Feature Article - September 2009
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Sink or Swim

How Waterparks Are Surfing the Economic Waves

By Dawn Klingensmith


Creative Concessions

Don't eat for an hour before swimming? Good thing most people dismiss that time-worn advice as an old wives' tale, because food and beverage sales are a vital part of a waterpark's success.

"It keeps your guests at your facility for a longer period of time, and they, in turn, will perceive your admission price to be more of a value," said Franceen Gonzales, vice president of risk management, Great Wolf Resorts Inc., Madison, Wis.

"Trends are leaning toward value-priced products, mostly due to the downturn in the economy," she said. "Family meals are popular, as well as bundled meal programs where food is included in the admission price."

At Great Wolf Lodge, guests are encouraged to play with their food. A confectionary and ice cream shop has self-serve stations where customers can heap on their own toppings. Great Wolf and other resorts partner with brand-name restaurants such as Pizza Hut and Starbucks.

"Utilizing a branded concept is a great way to offer a quality product that is recognizable to guests," Gonzales said. "And most brands will do the design, setup, training and monitoring of the concession operation."

Some chains demand heavy startup and licensing costs, though, so another option to consider is hiring a consultant that will offer the same design, setup and management services for non-branded concessions, she added.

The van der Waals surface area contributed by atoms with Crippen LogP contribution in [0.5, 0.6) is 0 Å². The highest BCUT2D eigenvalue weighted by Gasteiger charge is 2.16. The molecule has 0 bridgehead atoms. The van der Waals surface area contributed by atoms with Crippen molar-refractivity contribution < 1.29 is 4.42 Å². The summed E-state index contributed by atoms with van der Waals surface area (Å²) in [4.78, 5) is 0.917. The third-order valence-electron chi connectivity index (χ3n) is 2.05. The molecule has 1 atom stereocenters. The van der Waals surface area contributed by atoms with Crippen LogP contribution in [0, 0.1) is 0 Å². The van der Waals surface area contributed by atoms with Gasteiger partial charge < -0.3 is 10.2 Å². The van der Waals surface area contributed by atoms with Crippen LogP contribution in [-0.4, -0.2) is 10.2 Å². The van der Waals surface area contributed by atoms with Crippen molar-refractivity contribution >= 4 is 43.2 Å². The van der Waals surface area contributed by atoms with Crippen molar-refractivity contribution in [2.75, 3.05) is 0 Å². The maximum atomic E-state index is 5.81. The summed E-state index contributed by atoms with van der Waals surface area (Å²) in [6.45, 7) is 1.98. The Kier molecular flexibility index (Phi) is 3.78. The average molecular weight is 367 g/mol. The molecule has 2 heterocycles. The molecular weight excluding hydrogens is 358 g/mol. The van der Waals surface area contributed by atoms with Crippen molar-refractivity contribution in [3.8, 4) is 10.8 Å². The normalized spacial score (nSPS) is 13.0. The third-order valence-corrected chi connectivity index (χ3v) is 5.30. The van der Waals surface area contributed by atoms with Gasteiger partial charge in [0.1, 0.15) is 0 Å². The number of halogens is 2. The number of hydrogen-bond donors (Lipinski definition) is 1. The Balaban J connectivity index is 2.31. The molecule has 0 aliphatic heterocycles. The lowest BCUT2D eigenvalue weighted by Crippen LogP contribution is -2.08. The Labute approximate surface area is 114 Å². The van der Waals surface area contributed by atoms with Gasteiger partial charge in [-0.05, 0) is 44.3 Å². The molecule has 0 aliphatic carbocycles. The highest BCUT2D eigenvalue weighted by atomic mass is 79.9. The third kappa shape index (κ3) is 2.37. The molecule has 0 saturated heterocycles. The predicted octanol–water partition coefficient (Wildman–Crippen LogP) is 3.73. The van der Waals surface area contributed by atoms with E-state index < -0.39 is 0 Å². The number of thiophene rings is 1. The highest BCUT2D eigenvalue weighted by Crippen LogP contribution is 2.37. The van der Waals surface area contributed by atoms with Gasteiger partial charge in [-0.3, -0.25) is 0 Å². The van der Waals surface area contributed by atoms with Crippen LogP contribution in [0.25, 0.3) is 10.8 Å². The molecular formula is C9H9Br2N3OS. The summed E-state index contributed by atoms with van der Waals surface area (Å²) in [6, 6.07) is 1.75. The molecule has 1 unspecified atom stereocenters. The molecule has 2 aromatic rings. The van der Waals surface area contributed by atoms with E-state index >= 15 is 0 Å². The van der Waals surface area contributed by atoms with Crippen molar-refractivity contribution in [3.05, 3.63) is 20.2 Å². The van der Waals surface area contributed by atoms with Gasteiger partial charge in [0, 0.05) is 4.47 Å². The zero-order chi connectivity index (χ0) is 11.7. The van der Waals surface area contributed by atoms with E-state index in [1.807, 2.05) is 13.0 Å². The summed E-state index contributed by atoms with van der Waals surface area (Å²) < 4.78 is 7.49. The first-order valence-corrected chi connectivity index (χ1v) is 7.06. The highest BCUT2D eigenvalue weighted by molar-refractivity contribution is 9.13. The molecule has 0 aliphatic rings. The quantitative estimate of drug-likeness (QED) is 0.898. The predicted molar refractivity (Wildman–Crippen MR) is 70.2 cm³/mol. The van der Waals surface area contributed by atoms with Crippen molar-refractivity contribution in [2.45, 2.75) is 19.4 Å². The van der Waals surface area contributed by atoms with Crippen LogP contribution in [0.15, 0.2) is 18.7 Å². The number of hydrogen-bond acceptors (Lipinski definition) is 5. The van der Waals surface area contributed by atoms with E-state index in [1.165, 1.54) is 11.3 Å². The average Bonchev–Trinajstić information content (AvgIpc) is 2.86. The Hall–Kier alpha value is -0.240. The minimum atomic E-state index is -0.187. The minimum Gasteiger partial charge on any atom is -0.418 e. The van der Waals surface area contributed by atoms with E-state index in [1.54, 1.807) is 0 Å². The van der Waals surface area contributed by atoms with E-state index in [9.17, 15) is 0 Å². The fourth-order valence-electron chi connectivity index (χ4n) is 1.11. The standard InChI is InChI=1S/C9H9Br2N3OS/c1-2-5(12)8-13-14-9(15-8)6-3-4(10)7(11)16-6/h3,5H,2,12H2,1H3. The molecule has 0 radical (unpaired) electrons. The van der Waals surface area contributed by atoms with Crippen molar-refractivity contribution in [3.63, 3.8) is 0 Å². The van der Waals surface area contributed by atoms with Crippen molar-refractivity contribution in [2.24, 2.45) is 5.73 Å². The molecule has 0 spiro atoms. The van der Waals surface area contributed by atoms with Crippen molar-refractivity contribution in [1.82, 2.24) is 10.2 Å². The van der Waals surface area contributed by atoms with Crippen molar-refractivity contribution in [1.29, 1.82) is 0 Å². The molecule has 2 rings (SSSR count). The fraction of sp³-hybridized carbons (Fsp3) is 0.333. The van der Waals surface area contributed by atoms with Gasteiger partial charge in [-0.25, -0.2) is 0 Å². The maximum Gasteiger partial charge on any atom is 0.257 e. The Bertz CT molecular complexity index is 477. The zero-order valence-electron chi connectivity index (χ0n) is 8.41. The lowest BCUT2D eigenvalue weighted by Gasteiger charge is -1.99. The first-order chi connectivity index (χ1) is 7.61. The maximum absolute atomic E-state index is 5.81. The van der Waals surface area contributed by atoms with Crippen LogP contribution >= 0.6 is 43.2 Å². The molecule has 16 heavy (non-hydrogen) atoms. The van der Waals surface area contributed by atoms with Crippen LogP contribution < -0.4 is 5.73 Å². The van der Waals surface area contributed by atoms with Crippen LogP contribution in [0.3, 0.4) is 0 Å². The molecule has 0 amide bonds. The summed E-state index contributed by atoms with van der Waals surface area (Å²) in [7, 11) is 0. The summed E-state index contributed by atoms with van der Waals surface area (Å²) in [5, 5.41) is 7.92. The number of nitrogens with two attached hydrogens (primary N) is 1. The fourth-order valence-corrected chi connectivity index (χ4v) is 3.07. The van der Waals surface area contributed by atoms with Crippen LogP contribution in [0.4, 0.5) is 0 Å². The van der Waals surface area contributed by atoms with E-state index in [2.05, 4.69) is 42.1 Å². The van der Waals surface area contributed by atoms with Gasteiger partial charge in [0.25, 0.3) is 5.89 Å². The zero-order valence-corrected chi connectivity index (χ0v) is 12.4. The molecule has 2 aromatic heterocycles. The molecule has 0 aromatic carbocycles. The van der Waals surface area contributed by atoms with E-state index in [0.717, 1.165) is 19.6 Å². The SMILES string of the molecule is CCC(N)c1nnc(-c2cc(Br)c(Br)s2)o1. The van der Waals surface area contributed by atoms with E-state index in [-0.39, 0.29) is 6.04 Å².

Fresh fruit and other healthy fare is gaining favor among families. However, "The array of food choices is also important. You may have one person that wants a healthy salad or chicken wrap and fruit, whereas another person wants roasted corn on the cob or even the novelty of a deep-fried Twinkie on a stick," Gonzales said. "Knowing your clientele's preferences is important for success."

If alcoholic beverages are sold, training, pricing and monitoring can keep consumption in check. Gonzales recommends that servers be TIPS-certified. (TIPS stands for Training and Intervention Procedures. See www.gettips.com.) Alcoholic beverages should be priced so guests can enjoy themselves but will be less likely to drink excessively. Obviously, intoxicated people should not be allowed in pools and hot tubs or on rides.

"In some cases, the law requires alcohol consumption to be limited to a contained space like a patio and only allows people over 21 in those spaces," Gonzales said.

Efforts to make concession stands prominent, enticing and convenient means that food products are getting nearer to the water, so food debris is somewhat of a concern.

However, "Selecting the right products and the right packaging can keep debris out of the pool," Gonzales said. "Generally, it has not been a problem as long as guests know that outside food cannot be brought into the park. Operators need to have plenty of garbage and recycling cans so it is easy for guests to dispose of it."